The 1990 vintage is reputed to be a great one for Burgundy, just north of Beaujolais. It is also reputed to have been a a great year for the Rhone Valley, just south of Beaujolais.
For Beaujolais itself, it was not.
Hot, dry weather such as that in the summer of 1990 favors more robust wines, but it can bake all the delicacy and charm out of the gamay-based red wines of Beaujolais. That is what happened to many Beaujolais wines in 1990.
There were, in fact, some excellent wines made in the Beaujolais district in 1990, but overall the results were spotty. Along with Sauternes, it would have to be one of the most disappointing French regions in a vintage where nearly everyone was succesful.
These conclusions are based on a tasting of all of Georges Duboeuf's "flower label" bottles from the 1990 vintage, with the exception of his Julienas. Mr. Duboeuf is by far the largest producer of Beaujolais, and he is certainly one of the best. In many American wine shops, he holds a near monopoly on the Beaujolais wine market.
The "flower label" bottles are Mr. Dubouef's blends of wines from each of the important Beaujolais appellations, including Beaujolais-Villages and each of the 10 prestigious "cru" appellations. He also produces a wide range of single-estate Beaujolais wines, but in general the flower label wines are just about as good and much easier to find.
The basic Beaujolais-Villages ($8) is one of the more succesful wines -- light and racy, as a Beaujolais should be, but without quite the "grip" and length of the best vintages, such as 1988 and the benchmark 1985.
Among the "cru" appellations were some clear successes. Duboeuf's Saint-Amour ($12), Brouilly ($10), Cotes-de-Brouilly ($10) and Moulin-a-Vent ($12.49) are all excellent representatives their villages, with lots of black cherry and black raspberry fruit. The maverick Moulin-a-Vent is typically atypical -- resembling a junior Cote Rotie, the great Rhone red wine, more that its fellow Beaujolais.
However, the "cru" villages that depend the most on delicacy for their appeal had a rough time in 1990. When I tasted it, Dubouef's Fleurie was a disaster -- harsh, hollow and inelegant, with a thin, winy edge. At $12.49 this was tied for the title of most pricey, though its quality was inferior to that of the humble Beaujolais-Village.
The 1990 Chiroubles, as corpulent and flabby as the Fleurie was lean and ungenerous, at least had the advantage of price, only $10. The 1990 Regnie, the most recently created appellation, was better but still rather light and innocuous.
Somewhere in the middle were Duboeuf's Chenas ($9) and Morgon ($10), both worthy representatives of their villages but with no special intensity or concentration.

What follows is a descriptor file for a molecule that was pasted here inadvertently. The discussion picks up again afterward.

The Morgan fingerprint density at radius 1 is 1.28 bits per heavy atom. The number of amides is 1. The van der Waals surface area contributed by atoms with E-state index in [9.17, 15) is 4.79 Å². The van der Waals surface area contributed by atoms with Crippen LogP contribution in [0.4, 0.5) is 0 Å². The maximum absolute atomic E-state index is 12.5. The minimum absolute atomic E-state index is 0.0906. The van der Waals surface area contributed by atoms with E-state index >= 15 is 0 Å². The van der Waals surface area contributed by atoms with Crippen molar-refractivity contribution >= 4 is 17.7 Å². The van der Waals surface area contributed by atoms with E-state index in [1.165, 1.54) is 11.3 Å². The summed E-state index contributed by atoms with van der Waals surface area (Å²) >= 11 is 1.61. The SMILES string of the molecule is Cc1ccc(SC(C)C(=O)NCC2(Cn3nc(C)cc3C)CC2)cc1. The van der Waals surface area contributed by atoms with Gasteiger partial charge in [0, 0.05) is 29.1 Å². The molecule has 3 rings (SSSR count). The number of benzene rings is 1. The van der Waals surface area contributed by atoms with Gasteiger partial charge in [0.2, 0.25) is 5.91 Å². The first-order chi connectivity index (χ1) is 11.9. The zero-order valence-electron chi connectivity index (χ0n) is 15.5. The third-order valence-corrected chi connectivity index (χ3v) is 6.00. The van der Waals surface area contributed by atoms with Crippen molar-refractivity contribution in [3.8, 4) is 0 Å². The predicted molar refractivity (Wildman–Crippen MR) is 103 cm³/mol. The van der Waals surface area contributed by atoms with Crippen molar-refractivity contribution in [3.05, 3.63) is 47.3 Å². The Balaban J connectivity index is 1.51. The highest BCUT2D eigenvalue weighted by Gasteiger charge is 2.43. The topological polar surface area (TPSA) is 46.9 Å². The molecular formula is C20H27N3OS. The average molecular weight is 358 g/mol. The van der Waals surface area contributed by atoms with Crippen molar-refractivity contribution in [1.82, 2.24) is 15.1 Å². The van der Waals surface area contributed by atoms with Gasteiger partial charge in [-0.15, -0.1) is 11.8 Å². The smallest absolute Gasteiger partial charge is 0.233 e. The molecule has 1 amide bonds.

In general, 1990 is not a Beaujolais vintage to avoid. It might actually look more attractive next year when what there is of the freeze-damaged 1991 crop comes in at prices that are likely to be inflated. For now, though, one is probably best off drinking up what remains of the 1989 vintage -- a rather muscle-bound year for Beaujolais, but much more satisfying than the typical 1990.
The American Heart Association's annual Fine Wine Auction in Baltimore is steadily becoming much more than just going, going, gone.
The auction, sponsored by the heart association's Maryland affiliate to raise money for its activities, started out as just that. But in recent years related events have been added, making the auction an all-weekend event capable of attracting bidders from out of town.
The 1991 auction will be the most ambitious effort yet, but the heart association has signed up a powerful ally. Robert M. Parker Jr., the Parkton resident who has become the world's most influential wine critic, has agreed to reprise his role as honorary chairman for the first time since 1988.
This year Mr. Parker, editor and publisher of the Wine Advocate, will be playing a more active role than any previous honorary chairman.
On Friday night, Oct. 4, he will sign copies of his book, "Burgundy," and answer questions at a "Wine and Food Walk About" from 6:30 to 8:30 p.m. at the Omni Inner Harbor Hotel, where all the auction events will be held. Admission for this event is $35 and includes a copy of Mr. Parker's book.
On Saturday night, Oct. 5, Mr. Parker will give commentary on the wines to be served at a seven-course black-tie dinner, to be prepared by chef Tim Barger of the Omni Hotel. The cost of this 6:30 p.m. event is $125 a person.
The next morning, Oct. 6, Mr. Parker will lead a preauction tasting of 10 of his most highly recommended 1989 Bordeaux. The 10:30 a.m. tasting, for which the admission is $50, will be one of the first tastings of the celebrated 1989 vintage on American soil.
In a change of strategy from past years, the wine auction itself will carry no admission fee. It will last from noon to 4 p.m., with a silent auction preceding the live auction. Those who arrive late may miss out on some of the silent auction items.
The catalog for the event is not yet complete, but some of the notable items up for auction include:
*Dinner for eight at the Milton Inn, hosted by Mr. Parker.
*An exceptional 16-bottle collection of Pomerol from the great 1982 vintage, including two bottles each from eight top chateaux, including Petrus, Lafleur, Trotanoy and Certan de May.
*Four vintages, 1983-1986, in magnum, of Chateau St. Jean's celebrated Robert Young Vineyard chardonnay.
*A 12-bottle vertical collection of Jordan cabernet sauvignon, 1976-1987.
*A "grand cru gift box" of 1987 Burgundy from the house of Louis Jadot, including a half-dozen of the most famous premier cru vineyards of Chambertin.
In association with the auction, the Heart Association is holding a raffle for a tour of France for two, including visits to the wine country of Champagne and Burgundy. The cost is $25 a ticket.
For registration and further information, call 661-8000 or (800) 322- 7074.